Put These 3 Impactful Feminist Literary Magazines at the Top of Your Reading List

Put These 3 Impactful Feminist Literary Magazines at the Top of Your Reading List

The internet links women across oceans and time zones, and it breaks down the barriers of language to overthrow and challenge sexist and misogynistic media.

The internet is a vehicle for activism and can spark movements overnight through Twitter, Facebook, and various online platforms.

Women between the ages of 18 and 29 are the “power users of social networking,” and according to this study from Pew’s Research Center’s Internet and American Life Project, the number of women using digital media is increasing.

The recent surge of online literary magazines are sources of strong and safe community spaces that publish and feature poets, essayists, writers, and artists who create work for (and by) women and non-binary people. Through language and art, activism thrives.

The internet has opened up the door to a close and intimate space for creatives to share ideas, pass along knowledge, and educate others while being miles a part.

Here are three top platforms that you should look out for and keep up with in your daily feminist lit routine.


1. The Fem Lit Mag

This intersectional feminist literary magazine publishes diverse work by marginalized groups from Tuesday through Thursday with interviews on Monday and Friday. Yep, that means The Fem is pumping out new work pretty much all of the time.

The magazine launched #ReadFeminists in 2015, where readers and writers can recommend their favorite must-read feminist work by using the hashtag.


2. Lumen Mag

In 2014, Rosemary Donahue and Yemeni Padilla connected through their intense passion and energy about social justice, politics, and art. Lumen was born as a result. The project has three issues, which feature poetry, personal essays, fiction, and interviews. Issue 3 features fiction, poetry, non fiction, and artwork by creatives such as, Vivian Hua, Jennifer Hanks, and Miranda Tsang.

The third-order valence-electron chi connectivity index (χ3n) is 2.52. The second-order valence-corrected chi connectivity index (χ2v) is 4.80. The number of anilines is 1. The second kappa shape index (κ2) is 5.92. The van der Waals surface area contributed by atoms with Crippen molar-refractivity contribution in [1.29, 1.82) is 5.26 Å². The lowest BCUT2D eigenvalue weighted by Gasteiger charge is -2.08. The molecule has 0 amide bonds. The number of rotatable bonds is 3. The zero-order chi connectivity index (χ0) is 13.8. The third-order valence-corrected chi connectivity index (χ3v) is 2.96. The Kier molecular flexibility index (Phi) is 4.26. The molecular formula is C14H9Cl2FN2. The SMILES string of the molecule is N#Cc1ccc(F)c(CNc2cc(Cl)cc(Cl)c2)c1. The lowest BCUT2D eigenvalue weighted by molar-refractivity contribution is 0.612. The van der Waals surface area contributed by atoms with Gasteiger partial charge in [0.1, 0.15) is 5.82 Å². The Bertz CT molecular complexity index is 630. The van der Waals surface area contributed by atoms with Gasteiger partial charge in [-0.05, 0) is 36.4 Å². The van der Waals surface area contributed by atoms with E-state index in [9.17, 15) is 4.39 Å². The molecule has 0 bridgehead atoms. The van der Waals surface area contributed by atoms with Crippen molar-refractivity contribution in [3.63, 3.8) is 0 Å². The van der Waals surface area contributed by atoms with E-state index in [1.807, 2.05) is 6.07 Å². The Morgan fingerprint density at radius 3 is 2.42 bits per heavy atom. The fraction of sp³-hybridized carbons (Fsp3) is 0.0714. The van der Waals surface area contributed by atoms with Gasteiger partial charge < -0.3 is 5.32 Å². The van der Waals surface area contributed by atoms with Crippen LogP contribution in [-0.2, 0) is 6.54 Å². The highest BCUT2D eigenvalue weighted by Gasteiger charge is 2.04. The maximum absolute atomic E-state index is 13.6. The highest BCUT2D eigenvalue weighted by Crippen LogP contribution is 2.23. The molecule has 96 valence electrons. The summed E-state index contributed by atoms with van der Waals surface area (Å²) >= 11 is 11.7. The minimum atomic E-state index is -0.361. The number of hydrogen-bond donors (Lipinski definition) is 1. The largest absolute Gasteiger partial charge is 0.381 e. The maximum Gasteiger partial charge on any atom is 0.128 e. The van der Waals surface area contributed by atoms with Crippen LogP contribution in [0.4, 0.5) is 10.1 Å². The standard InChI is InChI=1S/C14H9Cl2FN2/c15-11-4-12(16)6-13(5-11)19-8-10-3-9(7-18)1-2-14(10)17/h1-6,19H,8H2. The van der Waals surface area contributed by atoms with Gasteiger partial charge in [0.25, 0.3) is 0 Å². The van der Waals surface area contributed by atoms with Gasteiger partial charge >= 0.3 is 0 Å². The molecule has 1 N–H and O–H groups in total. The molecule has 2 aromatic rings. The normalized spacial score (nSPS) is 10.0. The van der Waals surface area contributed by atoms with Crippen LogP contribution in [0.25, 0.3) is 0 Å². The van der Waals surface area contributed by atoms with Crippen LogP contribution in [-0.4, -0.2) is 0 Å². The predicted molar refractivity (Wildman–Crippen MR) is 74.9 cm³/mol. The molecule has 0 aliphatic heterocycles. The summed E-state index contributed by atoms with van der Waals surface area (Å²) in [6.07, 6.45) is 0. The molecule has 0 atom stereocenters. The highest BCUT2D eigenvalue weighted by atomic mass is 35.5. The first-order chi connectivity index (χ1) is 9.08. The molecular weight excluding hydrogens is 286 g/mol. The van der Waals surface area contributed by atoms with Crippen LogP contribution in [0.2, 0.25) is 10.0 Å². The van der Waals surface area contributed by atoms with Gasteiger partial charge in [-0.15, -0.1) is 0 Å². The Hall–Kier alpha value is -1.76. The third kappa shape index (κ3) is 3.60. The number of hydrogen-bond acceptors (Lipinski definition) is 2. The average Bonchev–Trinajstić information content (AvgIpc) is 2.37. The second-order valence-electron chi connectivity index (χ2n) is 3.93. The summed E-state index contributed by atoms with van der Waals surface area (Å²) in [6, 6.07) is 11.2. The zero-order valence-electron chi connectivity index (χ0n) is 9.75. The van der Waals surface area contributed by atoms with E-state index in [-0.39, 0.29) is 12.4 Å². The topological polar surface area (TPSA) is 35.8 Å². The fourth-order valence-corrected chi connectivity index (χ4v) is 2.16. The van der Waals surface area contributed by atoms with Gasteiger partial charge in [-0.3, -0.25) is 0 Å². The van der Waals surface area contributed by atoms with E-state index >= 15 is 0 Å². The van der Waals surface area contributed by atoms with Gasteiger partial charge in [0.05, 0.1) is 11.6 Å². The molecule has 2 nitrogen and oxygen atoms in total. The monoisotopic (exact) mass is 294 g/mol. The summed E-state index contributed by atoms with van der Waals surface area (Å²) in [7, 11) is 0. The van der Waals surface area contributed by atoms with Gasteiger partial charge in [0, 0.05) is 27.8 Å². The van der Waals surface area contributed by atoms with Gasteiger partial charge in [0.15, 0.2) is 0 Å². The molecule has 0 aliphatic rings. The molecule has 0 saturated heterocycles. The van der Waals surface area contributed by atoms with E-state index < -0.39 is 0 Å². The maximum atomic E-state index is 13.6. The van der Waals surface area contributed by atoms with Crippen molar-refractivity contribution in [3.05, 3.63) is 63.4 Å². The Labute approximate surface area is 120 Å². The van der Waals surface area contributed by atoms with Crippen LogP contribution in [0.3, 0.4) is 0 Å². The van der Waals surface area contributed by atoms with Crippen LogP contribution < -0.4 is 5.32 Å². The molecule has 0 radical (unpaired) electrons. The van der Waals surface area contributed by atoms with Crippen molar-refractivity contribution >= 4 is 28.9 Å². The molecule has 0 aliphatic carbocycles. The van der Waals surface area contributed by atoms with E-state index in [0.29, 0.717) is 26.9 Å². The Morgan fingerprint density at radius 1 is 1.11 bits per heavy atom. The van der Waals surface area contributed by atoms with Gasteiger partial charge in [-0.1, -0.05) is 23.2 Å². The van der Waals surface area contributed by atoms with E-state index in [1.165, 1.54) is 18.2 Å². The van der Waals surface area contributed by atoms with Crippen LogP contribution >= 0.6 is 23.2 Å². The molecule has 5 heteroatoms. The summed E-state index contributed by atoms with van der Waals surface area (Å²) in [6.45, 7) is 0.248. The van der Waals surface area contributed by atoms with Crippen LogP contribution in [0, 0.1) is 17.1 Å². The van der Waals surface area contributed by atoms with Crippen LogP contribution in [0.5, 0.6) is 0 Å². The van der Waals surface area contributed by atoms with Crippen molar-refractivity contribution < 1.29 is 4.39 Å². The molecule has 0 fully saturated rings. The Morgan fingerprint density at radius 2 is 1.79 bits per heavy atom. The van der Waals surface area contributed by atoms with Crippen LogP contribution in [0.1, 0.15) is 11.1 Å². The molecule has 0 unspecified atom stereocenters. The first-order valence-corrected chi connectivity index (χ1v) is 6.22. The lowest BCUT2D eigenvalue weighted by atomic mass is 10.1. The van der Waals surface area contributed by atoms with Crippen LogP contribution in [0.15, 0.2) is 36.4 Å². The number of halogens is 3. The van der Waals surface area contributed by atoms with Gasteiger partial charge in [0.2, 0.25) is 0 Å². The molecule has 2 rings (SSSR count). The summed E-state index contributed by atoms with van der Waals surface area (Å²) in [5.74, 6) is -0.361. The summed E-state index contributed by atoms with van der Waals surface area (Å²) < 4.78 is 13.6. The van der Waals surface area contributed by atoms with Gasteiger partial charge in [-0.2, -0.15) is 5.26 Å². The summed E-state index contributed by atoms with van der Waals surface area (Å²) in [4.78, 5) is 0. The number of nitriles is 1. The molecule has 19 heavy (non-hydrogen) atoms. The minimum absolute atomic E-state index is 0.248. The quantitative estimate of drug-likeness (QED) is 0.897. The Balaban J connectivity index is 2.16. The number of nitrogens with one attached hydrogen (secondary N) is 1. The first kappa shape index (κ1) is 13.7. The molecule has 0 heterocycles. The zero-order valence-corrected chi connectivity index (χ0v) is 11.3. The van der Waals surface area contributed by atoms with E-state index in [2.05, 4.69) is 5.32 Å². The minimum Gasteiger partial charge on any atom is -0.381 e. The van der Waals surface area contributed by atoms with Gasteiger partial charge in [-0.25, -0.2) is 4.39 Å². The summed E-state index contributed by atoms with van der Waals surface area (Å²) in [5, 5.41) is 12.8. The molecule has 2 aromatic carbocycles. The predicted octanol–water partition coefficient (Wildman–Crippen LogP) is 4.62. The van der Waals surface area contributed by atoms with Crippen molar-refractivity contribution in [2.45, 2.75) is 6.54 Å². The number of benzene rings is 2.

Another incredible aspect to Lumen is their blog, where writers can submit work on a rolling basis. Pieces like “Why I Feel I’ll Never Be Mexican Enough” and “Every Man in Chicago Looks like My Ex-Boyfriend” are powerful works that speak volumes about the safe space that Lumen has to offer for their readers and writers.


3. Feminine Inquiry

Based in Austin, Texas, this literary arts zine highlights work by women, trans* folk, genderqueer, people of people, and individuals within the LGBTQ community. Their print issues include art, essays, poetry, and fiction where feminist topics are at the core.

So far, Feminine Inquiry has released two issues in the summer and fall of 2015 and will be releasing Issue 3 in the coming months. A blog portion of the platform keeps up with book reviews, art reviews, interviews, and lifestyle topics.


What other feminist literary magazines do you read on the daily? Sound off in the comments!


Cover image courtesy of Shutterstock.